Following recommended coronavirus precautions, National Shrine closes its doors
Mar 17, 2020
The Basilica of the National Shrine of the Immaculate Conception in Washington, D.C., announced March 17 that it has closed its doors to the public in what it called a “response to recent CDC (Centers for Disease Control) and District of Columbia guidelines and to support the efforts of authorities to minimize the spread of COVID-19, otherwise known as the novel coronavirus.”
“This was a difficult decision because we know that the faithful rely on Mary’s Shrine for the peace and solace that is found in this sacred place. Still, we also recognize that we must listen to scientific and medical experts and do our part to help prevent the spread of this virus,” Msgr. Walter R. Rossi, rector of the National Shrine, said in a statement announcing the closure.
The statement from the National Shrine – the largest Roman Catholic church in North America, and one of the largest churches in the world – noted that the closure is believed to be the first time in the nearly 100 years since its founding that it has closed for a non-weather-related event.
“The decision to close the doors to Mary’s Shrine was made not out of fear, but out of concern, trusting that Our Lord and His Blessed Mother will use this action to protect shrine staff and visitors,” Msgr. Rossi said in his statement. “We encourage everyone to heed the advice of Church and government authorities while placing our trust and hope in God.”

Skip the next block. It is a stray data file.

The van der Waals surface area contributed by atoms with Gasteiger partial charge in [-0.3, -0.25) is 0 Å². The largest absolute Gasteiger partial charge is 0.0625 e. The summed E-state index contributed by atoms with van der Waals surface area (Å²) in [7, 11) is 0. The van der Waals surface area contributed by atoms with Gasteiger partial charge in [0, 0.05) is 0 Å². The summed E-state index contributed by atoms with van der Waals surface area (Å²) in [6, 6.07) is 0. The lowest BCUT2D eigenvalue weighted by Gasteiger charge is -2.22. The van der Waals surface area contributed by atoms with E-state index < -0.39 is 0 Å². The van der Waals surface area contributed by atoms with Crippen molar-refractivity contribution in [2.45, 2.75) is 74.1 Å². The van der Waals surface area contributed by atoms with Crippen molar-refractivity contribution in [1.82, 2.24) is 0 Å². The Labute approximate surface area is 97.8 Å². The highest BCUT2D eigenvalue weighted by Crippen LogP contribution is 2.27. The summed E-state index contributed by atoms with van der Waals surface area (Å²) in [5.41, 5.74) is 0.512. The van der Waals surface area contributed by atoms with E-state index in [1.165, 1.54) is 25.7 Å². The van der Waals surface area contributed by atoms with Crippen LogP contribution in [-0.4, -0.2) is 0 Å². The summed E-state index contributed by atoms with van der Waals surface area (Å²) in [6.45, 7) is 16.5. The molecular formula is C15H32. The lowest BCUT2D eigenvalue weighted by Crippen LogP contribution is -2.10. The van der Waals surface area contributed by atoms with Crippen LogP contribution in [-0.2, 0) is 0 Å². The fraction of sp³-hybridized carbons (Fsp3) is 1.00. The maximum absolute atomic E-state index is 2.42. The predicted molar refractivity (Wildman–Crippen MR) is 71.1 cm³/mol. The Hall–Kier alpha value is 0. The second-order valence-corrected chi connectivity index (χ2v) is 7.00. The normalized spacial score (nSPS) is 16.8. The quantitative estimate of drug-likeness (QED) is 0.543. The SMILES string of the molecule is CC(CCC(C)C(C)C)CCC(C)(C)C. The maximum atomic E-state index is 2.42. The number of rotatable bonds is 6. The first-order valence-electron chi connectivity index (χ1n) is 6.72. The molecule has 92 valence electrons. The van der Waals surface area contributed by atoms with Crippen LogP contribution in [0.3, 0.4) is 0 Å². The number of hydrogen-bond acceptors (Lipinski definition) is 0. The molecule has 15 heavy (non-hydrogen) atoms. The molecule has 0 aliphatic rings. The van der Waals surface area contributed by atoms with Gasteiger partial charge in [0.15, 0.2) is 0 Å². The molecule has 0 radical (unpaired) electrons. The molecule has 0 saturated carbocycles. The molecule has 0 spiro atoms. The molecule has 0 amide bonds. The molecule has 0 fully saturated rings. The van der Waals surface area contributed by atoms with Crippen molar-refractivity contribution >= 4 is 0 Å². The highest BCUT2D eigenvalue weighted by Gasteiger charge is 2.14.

The National Shrine will continue to celebrate its Sunday noon Mass, and livestream it at www.nationalshrine.org/mass.
“We are committed to continuing the livestream for as long as possible while ensuring that the dedicated staff and volunteers here at Mary’s Shrine are kept safe,” Msgr. Rossi said. He did not indicate when the National Shrine would reopen to the public, but said, “We look forward to the day when we can reopen our doors and resume our ministry, most especially the celebration of Mass and Reconciliation.”
In a March 18 statement, the National Shrine announced, “In an effort to provide for the faithful who rely on Mary’s Shrine as a place of prayer, peace and solace, the Basilica of the National Shrine of the Immaculate Conception will add the livestream of several beloved Catholic devotions following the 12 noon ET livestream of the Holy Sacrifice of the Mass on Sunday.
“Immediately following the 12 noon Mass beginning this Sunday, March 22, through the remaining Sundays of Lent, the Basilica will livestream Exposition and Adoration of the Most Blessed Sacrament, with recitation of the rosary at 2:30 p.m. ET and the Divine Mercy Chaplet at 3 p.m. ET, followed by Benediction with the Most Blessed Sacrament.”
Like the livestream of the Sunday Noon Mass, people can view the devotions online at www.nationalshrine.org/mass.
The March 18 statement also noted, “Mary’s Shrine is committed to continuing the livestream of the Sunday Mass and the aforementioned devotions for as long as possible in the wake of the Basilica’s public closure in response to CDC and District of Columbia guidelines in support of efforts to minimize the spread of COVID-19, otherwise known as the novel coronavirus.”
Often referred to as America’s Catholic Church, the Basilica of the National Shrine of the Immaculate Conception is a national symbol of the Roman Catholic faith and provides a place of prayer and pilgrimage to nearly one million visitors from around the world every year.
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